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Corn Allergy

Corn Allergy

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Updated April 23, 2014

Updated April 23, 2014

Corn Allergy

Corn is a cereal grain with proteins that are similar to those in other cereal grains, such as wheat. Unlike wheat, which is a common food allergen, there are relatively few reports of allergic reactions to corn. However, the reports that do exist show reactions can be severe. These reports include anaphylaxis as a result of eating corn and corn-related foods, as well as severe reactions after exposure to cornstarch in surgical gloves.

People with an allergy to one cereal grain often show positive allergy tests to other cereal grains. However, these tests often represent false positive tests, meaning that no allergic reaction occurs with eating many of the other cereal grains. It is important to realize, however, that a positive allergy test places a person at high risk for an allergic reaction to that food, and the food should only be eaten if directed by a physician.

Allergic reactions can occur as a result of eating both raw and cooked corn. Those with corn allergy may also react to corn pollen (typically with allergic rhinitis and/or asthma), grass pollen and cornstarch. As with other food allergies, avoidance of corn and corn-related foods is the main way to prevent future reactions.

How to Follow a Corn-Free Diet

All labels should be read closely for products containing corn or corn products. The following is a list of foods that may contain corn (not an exhaustive list):
  • Corn syrup
  • Corn oil
  • Corn meal
  • Cornstarch
  • Vegetable oil
  • Maize
  • Popcorn
  • Grits
  • Hominy
  • Corn sugars (dextrose, Dyno, Cerelose, Puretose, Sweetose, glucose)
  • Margarine
  • Corn chips (Tortilla chips, Fritos)
  • Corn fritters
  • Breakfast cereals (such as corn flakes)
  • Corn tortillas

Certain paper containers (boxes, cups, plates, milk cartons) may contain corn, and the inner surface of plastic food wrappers may be coated with cornstarch.

Use caution with the following foods, which may include sources of corn from various products, such as cornstarch, corn syrup and corn/vegetable oils:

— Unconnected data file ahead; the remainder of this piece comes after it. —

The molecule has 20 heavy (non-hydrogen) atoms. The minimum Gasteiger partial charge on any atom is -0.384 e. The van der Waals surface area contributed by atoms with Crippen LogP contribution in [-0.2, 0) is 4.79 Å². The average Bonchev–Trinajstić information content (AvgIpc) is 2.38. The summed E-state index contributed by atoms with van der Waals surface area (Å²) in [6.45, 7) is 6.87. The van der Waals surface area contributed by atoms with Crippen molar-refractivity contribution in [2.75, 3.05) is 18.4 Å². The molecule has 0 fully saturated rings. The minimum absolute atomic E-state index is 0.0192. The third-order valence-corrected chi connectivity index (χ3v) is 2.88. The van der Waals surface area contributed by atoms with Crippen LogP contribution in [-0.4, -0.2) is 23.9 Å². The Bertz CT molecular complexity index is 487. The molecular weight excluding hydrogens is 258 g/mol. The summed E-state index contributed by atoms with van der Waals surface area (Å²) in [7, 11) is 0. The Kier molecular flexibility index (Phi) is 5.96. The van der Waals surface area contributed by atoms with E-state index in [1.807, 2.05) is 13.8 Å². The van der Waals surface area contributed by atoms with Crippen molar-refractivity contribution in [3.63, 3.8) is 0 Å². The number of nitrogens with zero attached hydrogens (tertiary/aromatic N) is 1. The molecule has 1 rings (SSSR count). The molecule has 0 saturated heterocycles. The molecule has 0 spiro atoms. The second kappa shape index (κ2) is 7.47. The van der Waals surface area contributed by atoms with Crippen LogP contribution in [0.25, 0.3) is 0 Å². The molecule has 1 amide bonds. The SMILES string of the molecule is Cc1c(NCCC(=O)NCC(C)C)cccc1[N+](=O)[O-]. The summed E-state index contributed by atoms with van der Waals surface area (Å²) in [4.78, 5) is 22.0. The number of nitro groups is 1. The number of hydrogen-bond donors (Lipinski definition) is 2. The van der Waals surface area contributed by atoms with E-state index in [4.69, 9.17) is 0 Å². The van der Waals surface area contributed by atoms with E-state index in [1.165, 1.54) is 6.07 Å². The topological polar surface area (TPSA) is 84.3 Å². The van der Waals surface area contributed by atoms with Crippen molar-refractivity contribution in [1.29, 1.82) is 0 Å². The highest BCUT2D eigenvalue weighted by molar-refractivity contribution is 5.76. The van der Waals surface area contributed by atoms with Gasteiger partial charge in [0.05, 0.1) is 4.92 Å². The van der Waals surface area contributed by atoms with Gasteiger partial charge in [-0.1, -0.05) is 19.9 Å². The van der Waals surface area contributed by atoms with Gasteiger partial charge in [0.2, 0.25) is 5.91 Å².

• Vegetable soup
  • Commercial soups
  • Peanut butter
  • Various meats (cold cuts, ham, hotdogs, sausages)
  • Breaded or fried foods
  • Cheese
  • Chili
  • Chop suey
  • Chow mein
  • Cheese spreads
  • Fish sticks
  • Fried potatoes or fried rice (if corn oil is used)
  • Mixed vegetables (frozen, canned)
  • Succotash
  • Pork and beans
  • Creamed vegetables
  • Breads dusted with corn meal
  • Graham crackers
  • Baking mixes
  • Pancakes (certain mixes)
  • Pancake syrups
  • English muffins
  • Tacos
  • Tamales
  • Polenta
  • Gravy (thickened with corn starch, for instance)
  • Salad dressings
  • Canned or frozen fruits sweetened with corn syrup
  • Dates and other fruit confections
  • Ice creams, sherbets
  • Chocolate milk, milk shakes, soy milks, eggnog
  • American wines, whiskey, gin, beer, ale
  • Carbonated beverages such as Coca-Cola, 7-Up, etc
  • Lemonade
  • Instant coffees
  • Powdered sugar
  • Jams and jellies
  • Candies
  • Catsup
  • Chewing gums
  • Sauces
  • White distilled vinegar
  • Monosodium glutamate
  • Baking powder
  • Cake yeast
  • Bleached flour
  • Gelatin capsules
  • Adhesives (envelopes, stickers, stamps)
  • Toothpastes
  • Vitamin preparations
  • Laundry starch

In addition to the strict avoidance of any and all of the above foods, it is important to have an Epi-pen® available for emergency use at all times in case an accidental ingestion should occur.

A Medic-Alert® bracelet may be useful in severe forms of food allergy, so that emergency personnel can be aware of your medical condition if you are unable to communicate.

Sources:

Tanaka LG, El-Dahr JM, Lehrer SB. Double-Blind, Placebo-Controlled Corn Challenge Resulting in Anaphylaxis. J Allergy Clin Immunol. 2001; 107:744.

Aresery M, Reish R, Fernandes J et al. Corn, Pollen, and Starch IgE Antibody Reactivity of DBPCFC Corn-Allergic Subjects. Abstract. J Allergy Clin Immunol. 2002; 110:S92.

Lakness J. Allergy Elimination Diets. In: Lawlor GJ, Fischer TJ, Adelman DC, eds. Manual of Allergy and Immunology. 3rd ed. Boston: Little, Brown and Co;1995:557-59.

Sampson HA. Adverse Reactions to Foods. In: Adkinson NF, Yunginger JW, Busse WW, et al, eds. Middleton’s Allergy Principles and Practice. 6th edition. Philadelphia: Mosby Publishing; 2003:1619-1644.

DISCLAIMER: The information contained in this site is for educational purposes only, and should not be used as a substitute for personal care by a licensed physician. Please see your physician for diagnosis and treatment of any concerning symptoms or medical condition.

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